On Tuesday, US President Donald Trump and North Korean leader Kim Jong-un made history as the first leaders of their respective countries to meet and shake hands. The summit, which took place in Singapore, marks a first step towards peace and de-escalating geopolitical tensions in the region, which had reached fever pitch over the past few months.
However, it remains unclear whether denuclearisation will be achieved and whether the US will lift sanctions on North Korea.
Jade Changsuk Ok, head of alternative investments at Seoul-based Truston Asset Management, told Infrastructure Investor that, given the conservative nature of Korean institutional capital, he does not expect investors’ appetite to shift because of political developments.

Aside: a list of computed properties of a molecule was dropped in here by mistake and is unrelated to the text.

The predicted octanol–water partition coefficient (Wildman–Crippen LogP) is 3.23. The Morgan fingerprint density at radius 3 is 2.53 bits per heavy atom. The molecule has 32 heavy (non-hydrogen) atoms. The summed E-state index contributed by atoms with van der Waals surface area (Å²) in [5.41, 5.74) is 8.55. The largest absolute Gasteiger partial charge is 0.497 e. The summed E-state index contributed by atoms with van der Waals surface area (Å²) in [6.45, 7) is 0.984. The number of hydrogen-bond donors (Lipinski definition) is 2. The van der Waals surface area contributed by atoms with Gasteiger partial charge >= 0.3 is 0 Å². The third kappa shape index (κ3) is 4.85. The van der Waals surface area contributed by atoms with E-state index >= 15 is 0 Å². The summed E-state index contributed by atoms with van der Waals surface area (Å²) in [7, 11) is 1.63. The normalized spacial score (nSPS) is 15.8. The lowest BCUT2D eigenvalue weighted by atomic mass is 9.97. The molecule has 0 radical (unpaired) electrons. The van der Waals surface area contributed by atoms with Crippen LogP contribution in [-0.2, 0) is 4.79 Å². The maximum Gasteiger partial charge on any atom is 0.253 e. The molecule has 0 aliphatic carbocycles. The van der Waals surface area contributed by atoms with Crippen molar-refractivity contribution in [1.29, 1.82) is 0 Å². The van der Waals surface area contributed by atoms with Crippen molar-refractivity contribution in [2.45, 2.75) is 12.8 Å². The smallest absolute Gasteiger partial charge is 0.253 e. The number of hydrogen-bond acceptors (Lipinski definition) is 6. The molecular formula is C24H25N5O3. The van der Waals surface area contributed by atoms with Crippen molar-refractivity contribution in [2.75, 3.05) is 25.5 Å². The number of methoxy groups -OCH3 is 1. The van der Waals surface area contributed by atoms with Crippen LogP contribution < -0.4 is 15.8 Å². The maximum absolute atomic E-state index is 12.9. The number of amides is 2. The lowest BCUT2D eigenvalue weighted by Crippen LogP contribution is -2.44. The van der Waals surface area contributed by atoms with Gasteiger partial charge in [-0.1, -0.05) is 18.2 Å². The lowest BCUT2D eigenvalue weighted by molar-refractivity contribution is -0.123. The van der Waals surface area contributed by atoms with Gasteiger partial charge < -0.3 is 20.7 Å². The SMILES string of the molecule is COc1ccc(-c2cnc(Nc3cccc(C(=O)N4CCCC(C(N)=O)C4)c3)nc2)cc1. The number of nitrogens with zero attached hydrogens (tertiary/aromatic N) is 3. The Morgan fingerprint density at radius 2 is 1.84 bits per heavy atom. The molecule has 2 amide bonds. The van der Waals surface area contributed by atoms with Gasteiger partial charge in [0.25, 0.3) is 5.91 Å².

“Many observers are saying that improved relations between the US and North Korea could lead to new development opportunities and these expectations have pushed up stock prices for many infrastructure-related companies such as construction firms. But that’s the only impact at the moment since there is still too much uncertainty in the longer term,” he said.
Be that as it may, we’ve put together a few data points for the ‘early birds’ out there who may be casting a glance at North Korea’s infrastructure sector.